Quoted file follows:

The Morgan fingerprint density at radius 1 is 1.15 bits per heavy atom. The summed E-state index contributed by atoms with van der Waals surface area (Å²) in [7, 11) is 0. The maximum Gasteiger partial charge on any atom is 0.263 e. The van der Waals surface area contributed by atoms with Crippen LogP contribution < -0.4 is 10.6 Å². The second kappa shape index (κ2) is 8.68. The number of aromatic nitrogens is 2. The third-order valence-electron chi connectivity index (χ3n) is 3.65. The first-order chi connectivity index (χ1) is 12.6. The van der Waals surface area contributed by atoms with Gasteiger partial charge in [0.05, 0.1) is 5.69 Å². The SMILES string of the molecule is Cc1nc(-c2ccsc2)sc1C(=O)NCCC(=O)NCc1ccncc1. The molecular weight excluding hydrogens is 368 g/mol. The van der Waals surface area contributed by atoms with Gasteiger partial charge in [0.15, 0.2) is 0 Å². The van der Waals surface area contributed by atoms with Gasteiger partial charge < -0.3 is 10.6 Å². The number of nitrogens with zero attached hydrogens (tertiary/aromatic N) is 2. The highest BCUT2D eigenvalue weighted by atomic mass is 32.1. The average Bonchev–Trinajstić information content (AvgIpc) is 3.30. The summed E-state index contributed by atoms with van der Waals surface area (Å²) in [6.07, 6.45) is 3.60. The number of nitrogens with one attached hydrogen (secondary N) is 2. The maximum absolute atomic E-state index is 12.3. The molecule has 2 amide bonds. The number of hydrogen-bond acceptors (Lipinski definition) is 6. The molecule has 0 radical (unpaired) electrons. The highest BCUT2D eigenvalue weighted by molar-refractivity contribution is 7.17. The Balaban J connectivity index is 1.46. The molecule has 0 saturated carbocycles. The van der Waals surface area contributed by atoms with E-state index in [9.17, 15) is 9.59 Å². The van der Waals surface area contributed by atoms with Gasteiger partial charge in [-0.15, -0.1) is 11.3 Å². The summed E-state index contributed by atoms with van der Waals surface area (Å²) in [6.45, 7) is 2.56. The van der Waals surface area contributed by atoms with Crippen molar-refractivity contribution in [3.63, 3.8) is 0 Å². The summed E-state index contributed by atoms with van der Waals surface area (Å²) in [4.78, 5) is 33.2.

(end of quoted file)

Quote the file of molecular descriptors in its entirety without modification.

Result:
The Morgan fingerprint density at radius 1 is 1.15 bits per heavy atom. The summed E-state index contributed by atoms with van der Waals surface area (Å²) in [7, 11) is 0. The maximum Gasteiger partial charge on any atom is 0.263 e. The van der Waals surface area contributed by atoms with Crippen LogP contribution < -0.4 is 10.6 Å². The second kappa shape index (κ2) is 8.68. The number of aromatic nitrogens is 2. The third-order valence-electron chi connectivity index (χ3n) is 3.65. The first-order chi connectivity index (χ1) is 12.6. The van der Waals surface area contributed by atoms with Gasteiger partial charge in [0.05, 0.1) is 5.69 Å². The SMILES string of the molecule is Cc1nc(-c2ccsc2)sc1C(=O)NCCC(=O)NCc1ccncc1. The molecular weight excluding hydrogens is 368 g/mol. The van der Waals surface area contributed by atoms with Gasteiger partial charge in [0.15, 0.2) is 0 Å². The van der Waals surface area contributed by atoms with Gasteiger partial charge < -0.3 is 10.6 Å². The number of nitrogens with zero attached hydrogens (tertiary/aromatic N) is 2. The highest BCUT2D eigenvalue weighted by atomic mass is 32.1. The average Bonchev–Trinajstić information content (AvgIpc) is 3.30. The summed E-state index contributed by atoms with van der Waals surface area (Å²) in [6.07, 6.45) is 3.60. The number of nitrogens with one attached hydrogen (secondary N) is 2. The maximum absolute atomic E-state index is 12.3. The molecule has 2 amide bonds. The number of hydrogen-bond acceptors (Lipinski definition) is 6. The molecule has 0 radical (unpaired) electrons. The highest BCUT2D eigenvalue weighted by molar-refractivity contribution is 7.17. The Balaban J connectivity index is 1.46. The molecule has 0 saturated carbocycles. The van der Waals surface area contributed by atoms with E-state index in [9.17, 15) is 9.59 Å². The van der Waals surface area contributed by atoms with Gasteiger partial charge in [-0.15, -0.1) is 11.3 Å². The summed E-state index contributed by atoms with van der Waals surface area (Å²) in [6.45, 7) is 2.56. The van der Waals surface area contributed by atoms with Crippen molar-refractivity contribution in [3.63, 3.8) is 0 Å². The summed E-state index contributed by atoms with van der Waals surface area (Å²) in [4.78, 5) is 33.2.